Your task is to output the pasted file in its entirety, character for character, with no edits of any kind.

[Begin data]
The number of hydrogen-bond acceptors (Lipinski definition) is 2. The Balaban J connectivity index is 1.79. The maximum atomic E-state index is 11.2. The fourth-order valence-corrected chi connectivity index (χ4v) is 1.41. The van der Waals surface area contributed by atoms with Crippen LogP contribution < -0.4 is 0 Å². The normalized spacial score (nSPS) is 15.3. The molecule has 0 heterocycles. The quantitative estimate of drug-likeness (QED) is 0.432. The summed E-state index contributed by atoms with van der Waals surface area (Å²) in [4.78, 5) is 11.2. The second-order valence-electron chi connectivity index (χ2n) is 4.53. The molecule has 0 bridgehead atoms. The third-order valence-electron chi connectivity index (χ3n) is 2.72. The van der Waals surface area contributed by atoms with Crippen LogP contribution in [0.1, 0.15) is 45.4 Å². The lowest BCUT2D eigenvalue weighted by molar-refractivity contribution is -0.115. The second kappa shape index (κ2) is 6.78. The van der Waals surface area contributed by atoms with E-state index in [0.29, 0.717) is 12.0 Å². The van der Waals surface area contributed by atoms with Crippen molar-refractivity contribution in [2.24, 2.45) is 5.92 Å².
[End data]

The number of hydrogen-bond acceptors (Lipinski definition) is 2. The Balaban J connectivity index is 1.79. The maximum atomic E-state index is 11.2. The fourth-order valence-corrected chi connectivity index (χ4v) is 1.41. The van der Waals surface area contributed by atoms with Crippen LogP contribution < -0.4 is 0 Å². The normalized spacial score (nSPS) is 15.3. The molecule has 0 heterocycles. The quantitative estimate of drug-likeness (QED) is 0.432. The summed E-state index contributed by atoms with van der Waals surface area (Å²) in [4.78, 5) is 11.2. The second-order valence-electron chi connectivity index (χ2n) is 4.53. The molecule has 0 bridgehead atoms. The third-order valence-electron chi connectivity index (χ3n) is 2.72. The van der Waals surface area contributed by atoms with Crippen LogP contribution in [0.1, 0.15) is 45.4 Å². The lowest BCUT2D eigenvalue weighted by molar-refractivity contribution is -0.115. The second kappa shape index (κ2) is 6.78. The van der Waals surface area contributed by atoms with E-state index in [0.29, 0.717) is 12.0 Å². The van der Waals surface area contributed by atoms with Crippen molar-refractivity contribution in [2.24, 2.45) is 5.92 Å².